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To Text or Not to Text: That is the HIPAA Question

Posted by Margaret Scavotto, JD, CHC on 1/23/18 7:01 AM

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On December 22, 2016, the Joint Commission issued Clarification: Use of Secure Text Messaging for Patient Care Orders is Not Acceptable. In this guidance, the Joint Commission clarified:

  • PHI should not be sent by unsecured text messaging.
  • The preferred method for submitting electronic orders is computerized provider order entry (CPOE).
  • If CPOE is not available, verbal orders can be used – but verbal orders should be used minimally, and closely monitored.
  • Secure text orders should not be used.

 The Joint Commission gave three reasons for prohibiting text orders:

  • When nurses must transcribe text orders into the EHR, they have less time to care for patients.
  • Unlike verbal orders, text orders are asynchronous – and can require additional discussion to confirm the order.
  • If an alert is issued while the order is being sent, the practitioner must be contacted, potentially delaying treatment.

These guidelines were clear, and fairly simple to follow. However, a year later, in December 2017, some providers received emails from CMS indicating that ALL texting regarding patients is prohibited – not just text orders or unsecured texts. Likely in response to the confusion and concern this caused compliance officers, CMS issued an official texting position on December 28, 2017: S&C 18-10-AL, Survey & Certification Group Memo: Texting of Patient Information among Healthcare ProvidersIn this memo, CMS clarified:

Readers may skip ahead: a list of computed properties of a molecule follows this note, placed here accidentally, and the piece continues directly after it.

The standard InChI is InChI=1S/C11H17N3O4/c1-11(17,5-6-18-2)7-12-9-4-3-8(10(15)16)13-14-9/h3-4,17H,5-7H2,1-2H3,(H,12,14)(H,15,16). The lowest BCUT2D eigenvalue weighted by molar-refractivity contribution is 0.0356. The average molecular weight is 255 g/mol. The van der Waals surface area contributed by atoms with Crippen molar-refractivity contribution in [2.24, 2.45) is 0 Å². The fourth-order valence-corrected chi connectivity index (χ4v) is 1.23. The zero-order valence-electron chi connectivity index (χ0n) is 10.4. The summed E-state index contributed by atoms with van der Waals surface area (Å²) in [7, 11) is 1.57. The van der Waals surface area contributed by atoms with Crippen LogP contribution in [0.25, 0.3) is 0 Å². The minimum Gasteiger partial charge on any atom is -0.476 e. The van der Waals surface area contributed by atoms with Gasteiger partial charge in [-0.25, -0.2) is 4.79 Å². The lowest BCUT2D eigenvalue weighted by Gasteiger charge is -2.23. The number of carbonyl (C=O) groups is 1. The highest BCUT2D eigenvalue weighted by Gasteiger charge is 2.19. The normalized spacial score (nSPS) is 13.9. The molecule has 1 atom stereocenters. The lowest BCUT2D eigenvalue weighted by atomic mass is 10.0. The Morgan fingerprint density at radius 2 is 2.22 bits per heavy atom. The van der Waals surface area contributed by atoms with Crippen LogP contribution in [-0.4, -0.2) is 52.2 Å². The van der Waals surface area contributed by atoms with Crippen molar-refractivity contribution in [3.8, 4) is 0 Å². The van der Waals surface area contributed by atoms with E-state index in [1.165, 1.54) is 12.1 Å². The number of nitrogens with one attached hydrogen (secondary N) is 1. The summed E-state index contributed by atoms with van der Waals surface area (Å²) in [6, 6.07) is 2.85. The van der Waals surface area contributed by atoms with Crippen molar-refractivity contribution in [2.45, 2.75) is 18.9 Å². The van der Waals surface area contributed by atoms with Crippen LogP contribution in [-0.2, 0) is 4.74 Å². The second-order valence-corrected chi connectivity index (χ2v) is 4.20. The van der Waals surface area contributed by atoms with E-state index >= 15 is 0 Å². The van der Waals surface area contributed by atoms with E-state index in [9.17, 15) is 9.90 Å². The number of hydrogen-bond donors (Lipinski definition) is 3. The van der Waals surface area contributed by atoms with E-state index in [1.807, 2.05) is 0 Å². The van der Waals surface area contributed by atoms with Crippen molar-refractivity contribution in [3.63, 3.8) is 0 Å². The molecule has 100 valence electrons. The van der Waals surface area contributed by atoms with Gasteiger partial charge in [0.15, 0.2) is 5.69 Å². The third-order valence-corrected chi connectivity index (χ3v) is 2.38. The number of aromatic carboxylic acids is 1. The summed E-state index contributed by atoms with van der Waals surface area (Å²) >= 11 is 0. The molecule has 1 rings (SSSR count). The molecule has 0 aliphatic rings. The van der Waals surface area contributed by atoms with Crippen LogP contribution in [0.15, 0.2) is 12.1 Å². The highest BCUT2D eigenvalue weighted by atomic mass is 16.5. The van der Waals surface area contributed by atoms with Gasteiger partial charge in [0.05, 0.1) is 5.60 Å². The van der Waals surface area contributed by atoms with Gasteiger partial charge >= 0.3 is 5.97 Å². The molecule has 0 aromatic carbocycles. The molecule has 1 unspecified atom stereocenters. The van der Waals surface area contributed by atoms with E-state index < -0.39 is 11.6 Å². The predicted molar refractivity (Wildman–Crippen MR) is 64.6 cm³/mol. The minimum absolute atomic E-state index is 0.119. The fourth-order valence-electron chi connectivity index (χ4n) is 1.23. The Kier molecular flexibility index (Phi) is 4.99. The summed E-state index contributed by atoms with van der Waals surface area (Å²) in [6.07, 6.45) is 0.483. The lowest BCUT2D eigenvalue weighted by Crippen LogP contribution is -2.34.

• CMS prohibits texting patient orders.
  • CPOE is the favored order entry method: “An order if entered via CPOE, with an immediate download into the provider’s [EHR], is permitted as the order would be dated, timed, authenticated, and promptly placed in the medical record.”
  • Secure texting of PHI (other than orders) is acceptable.

 CMS elaborated:

CMS recognizes that the use of texting as a means of communication with other members of the healthcare team has become an essential and valuable means of communication among the team members. In order to be in compliance with the CoPs [Conditions of Participation] or CfCs [Conditions for Coverage], all providers must utilize and maintain systems/platforms that are secure, encrypted, and minimize the risks of patient privacy and confidentiality as per HIPAA Regulations and the CoPs and CfCs. It is expected that providers/organizations will implement procedures/processes that routinely assess the security and integrity of the texting systems/platforms that are being utilized, in order to avoid negative outcomes that could compromise the care of patients….  

Your next steps

Before you use secure texting to communicate non-order PHI, keep in mind:

  • Texting should first be addressed in your HIPAA security risk analysis.
  • If you use a texting software program, a business associate agreement with the vendor is needed.
  • Texts must be transcribed into the medical record.
  • OCR has published guidance addressing appropriate encryption methods.

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Topics: HIPAA

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